A more sophisticated illustration came two years ago at the Republican convention that selected George W Bush as its presidential candidate. The party knew it had an image problem - Americans regarded it as backward-looking and reactionary. To counter that charge they stopped at nothing to portray themselves as diverse. The three co-chairs comprised one African-American, one Hispanic and one white single mother. The headline speaker on the first day was Colin Powell. The primetime news slot the next day went to Condoleezza Rice.

While the emphasis was on race and ethnicity, the message was not directed at minority voters. "What the Republicans are doing is aimed more at white Americans," said David Bositis, a political analyst at the joint centre for political and economic studies in Washington. "Moderates do not want someone who's negative on race. It says something very significant about America as a whole."

The issue here is not that presenting a diverse image is wrong, but that with increasing disingenuity, image is being wilfully mistaken and missold for reality. As such, diversity becomes not a means of combating discrimination, imbalance, injustice, under-representation or exclusion, but a matter of marketing and promotion. It seeks not to assist in the drive towards equality but to replace it altogether.

The first big problem with this is that, like most marketing ploys, it leaves many cynical and paves the way for a backlash. It exposes the few beneficiaries to charges of tokenism and its lack of integrity lends succour to those who wish to undermine any move towards equality. "The nation is not possessed by an overwhelming urge to fill the shadow cabinet with 25-year-old black lesbians and homosexual, asylum-seeking Muslims," wrote Lord Tebbit last week.

More importantly, it is of absolutely no use to gay people, women, black or working-class people, or whoever else needs to get rid of the discriminatory barriers in order to get on with their lives. Instead of tackling the underlying reasons why some groups are not recruited, promoted or retained, it offers only identifiable faces in prominent places. It suggests that an institution need not fundamentally change the way it functions so long as it changes the way it looks.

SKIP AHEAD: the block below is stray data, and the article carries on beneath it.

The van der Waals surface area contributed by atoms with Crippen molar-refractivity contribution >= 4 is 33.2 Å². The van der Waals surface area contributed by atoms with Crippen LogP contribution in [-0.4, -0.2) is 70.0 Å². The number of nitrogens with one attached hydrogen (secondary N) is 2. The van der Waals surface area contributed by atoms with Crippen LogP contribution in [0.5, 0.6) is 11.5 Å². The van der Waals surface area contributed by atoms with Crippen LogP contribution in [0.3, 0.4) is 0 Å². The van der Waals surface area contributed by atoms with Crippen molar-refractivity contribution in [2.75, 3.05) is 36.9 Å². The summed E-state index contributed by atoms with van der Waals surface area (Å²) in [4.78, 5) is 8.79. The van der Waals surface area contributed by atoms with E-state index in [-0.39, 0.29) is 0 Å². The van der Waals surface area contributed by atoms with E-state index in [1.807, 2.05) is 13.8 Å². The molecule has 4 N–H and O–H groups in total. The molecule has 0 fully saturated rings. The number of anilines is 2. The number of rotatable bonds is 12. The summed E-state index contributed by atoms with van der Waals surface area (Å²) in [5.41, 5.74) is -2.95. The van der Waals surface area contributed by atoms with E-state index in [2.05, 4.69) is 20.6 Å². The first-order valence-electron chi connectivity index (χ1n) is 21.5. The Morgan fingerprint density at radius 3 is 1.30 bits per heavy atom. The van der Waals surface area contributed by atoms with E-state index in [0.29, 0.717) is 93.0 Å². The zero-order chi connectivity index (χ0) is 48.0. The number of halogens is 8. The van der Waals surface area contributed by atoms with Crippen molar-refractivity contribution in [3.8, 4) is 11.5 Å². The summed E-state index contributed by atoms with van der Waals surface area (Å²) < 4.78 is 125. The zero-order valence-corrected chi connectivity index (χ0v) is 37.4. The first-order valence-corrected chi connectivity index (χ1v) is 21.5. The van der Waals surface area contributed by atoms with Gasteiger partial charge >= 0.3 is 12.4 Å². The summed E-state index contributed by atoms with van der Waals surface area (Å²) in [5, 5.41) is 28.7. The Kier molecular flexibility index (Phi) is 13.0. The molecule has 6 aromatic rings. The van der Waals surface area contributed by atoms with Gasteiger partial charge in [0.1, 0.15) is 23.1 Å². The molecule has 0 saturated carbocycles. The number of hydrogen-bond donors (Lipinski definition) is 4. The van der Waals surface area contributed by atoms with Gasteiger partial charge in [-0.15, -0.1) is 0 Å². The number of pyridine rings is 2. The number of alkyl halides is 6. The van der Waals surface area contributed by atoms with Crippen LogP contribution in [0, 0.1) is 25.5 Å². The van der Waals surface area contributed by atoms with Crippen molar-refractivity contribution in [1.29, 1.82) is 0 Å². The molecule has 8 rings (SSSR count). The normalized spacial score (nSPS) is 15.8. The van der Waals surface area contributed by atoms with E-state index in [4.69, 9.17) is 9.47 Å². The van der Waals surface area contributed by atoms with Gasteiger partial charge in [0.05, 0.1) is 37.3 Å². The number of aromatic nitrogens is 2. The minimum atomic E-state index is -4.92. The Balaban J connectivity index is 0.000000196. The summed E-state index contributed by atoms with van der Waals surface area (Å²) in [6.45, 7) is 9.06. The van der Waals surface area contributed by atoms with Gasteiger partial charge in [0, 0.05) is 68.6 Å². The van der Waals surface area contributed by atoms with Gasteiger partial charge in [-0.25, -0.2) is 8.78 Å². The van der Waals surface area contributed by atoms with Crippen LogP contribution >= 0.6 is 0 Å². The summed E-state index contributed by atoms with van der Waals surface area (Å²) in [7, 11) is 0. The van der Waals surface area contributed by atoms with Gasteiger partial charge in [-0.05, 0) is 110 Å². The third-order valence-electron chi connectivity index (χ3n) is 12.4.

Take the Tories. Last year May proposed women should make up half the candidates on Conservative shortlists in winnable seats. Now that she has the power to do something about it she appears to have gone off the idea. When asked last week about getting more women into parliament, she said the party had already been "making good progress as we are". That will be news to some. According to the Fawcett Society, which campaigns for gender equality, one prospective female Tory parliamentary candidate was asked what her husband "would do for sex" while she was at Westminster.

Similarly, the central message from the Conservatives following Duncan's revelations was that it would make no difference to the party. This presumably means no change in its positions on civil partnerships and the repeal of section 28. Duncan said he hoped his coming out would be a "small blow for freedom". Let us hope it is not too small.

If diversity is any use, it must be about combating discrimination. If that is to be effective it must make a difference by offering more people more opportunities to fulfil their potential and in so doing radically altering the institutions that previously excluded them. If diversity, as it is increasingly understood, cannot contribute to that, then we are better off without it.

g.younge@theguardian.com